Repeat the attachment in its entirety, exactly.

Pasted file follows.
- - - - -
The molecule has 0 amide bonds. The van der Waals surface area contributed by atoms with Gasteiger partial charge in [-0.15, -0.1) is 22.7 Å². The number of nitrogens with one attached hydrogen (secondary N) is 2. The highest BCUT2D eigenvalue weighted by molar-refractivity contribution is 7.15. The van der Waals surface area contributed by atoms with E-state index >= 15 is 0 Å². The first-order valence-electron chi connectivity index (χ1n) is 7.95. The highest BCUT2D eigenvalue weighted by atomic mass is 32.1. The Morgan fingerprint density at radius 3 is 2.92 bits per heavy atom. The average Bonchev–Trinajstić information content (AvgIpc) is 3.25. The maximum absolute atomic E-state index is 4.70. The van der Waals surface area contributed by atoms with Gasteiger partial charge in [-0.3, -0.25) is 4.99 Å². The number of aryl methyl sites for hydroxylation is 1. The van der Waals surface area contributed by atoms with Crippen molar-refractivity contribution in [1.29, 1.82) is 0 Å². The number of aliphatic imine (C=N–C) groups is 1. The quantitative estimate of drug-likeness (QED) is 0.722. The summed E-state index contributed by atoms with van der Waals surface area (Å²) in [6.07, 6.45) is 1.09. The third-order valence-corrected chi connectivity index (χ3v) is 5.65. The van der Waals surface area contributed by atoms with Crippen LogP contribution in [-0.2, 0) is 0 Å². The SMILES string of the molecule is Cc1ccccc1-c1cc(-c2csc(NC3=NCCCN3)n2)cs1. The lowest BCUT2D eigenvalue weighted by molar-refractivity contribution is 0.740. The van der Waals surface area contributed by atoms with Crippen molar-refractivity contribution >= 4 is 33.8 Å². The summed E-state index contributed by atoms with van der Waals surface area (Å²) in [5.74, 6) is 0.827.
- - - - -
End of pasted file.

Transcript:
The molecule has 0 amide bonds. The van der Waals surface area contributed by atoms with Gasteiger partial charge in [-0.15, -0.1) is 22.7 Å². The number of nitrogens with one attached hydrogen (secondary N) is 2. The highest BCUT2D eigenvalue weighted by molar-refractivity contribution is 7.15. The van der Waals surface area contributed by atoms with E-state index >= 15 is 0 Å². The first-order valence-electron chi connectivity index (χ1n) is 7.95. The highest BCUT2D eigenvalue weighted by atomic mass is 32.1. The Morgan fingerprint density at radius 3 is 2.92 bits per heavy atom. The average Bonchev–Trinajstić information content (AvgIpc) is 3.25. The maximum absolute atomic E-state index is 4.70. The van der Waals surface area contributed by atoms with Gasteiger partial charge in [-0.3, -0.25) is 4.99 Å². The number of aryl methyl sites for hydroxylation is 1. The van der Waals surface area contributed by atoms with Crippen molar-refractivity contribution in [1.29, 1.82) is 0 Å². The number of aliphatic imine (C=N–C) groups is 1. The quantitative estimate of drug-likeness (QED) is 0.722. The summed E-state index contributed by atoms with van der Waals surface area (Å²) in [6.07, 6.45) is 1.09. The third-order valence-corrected chi connectivity index (χ3v) is 5.65. The van der Waals surface area contributed by atoms with Crippen LogP contribution in [-0.2, 0) is 0 Å². The SMILES string of the molecule is Cc1ccccc1-c1cc(-c2csc(NC3=NCCCN3)n2)cs1. The lowest BCUT2D eigenvalue weighted by molar-refractivity contribution is 0.740. The van der Waals surface area contributed by atoms with Crippen molar-refractivity contribution >= 4 is 33.8 Å². The summed E-state index contributed by atoms with van der Waals surface area (Å²) in [5.74, 6) is 0.827.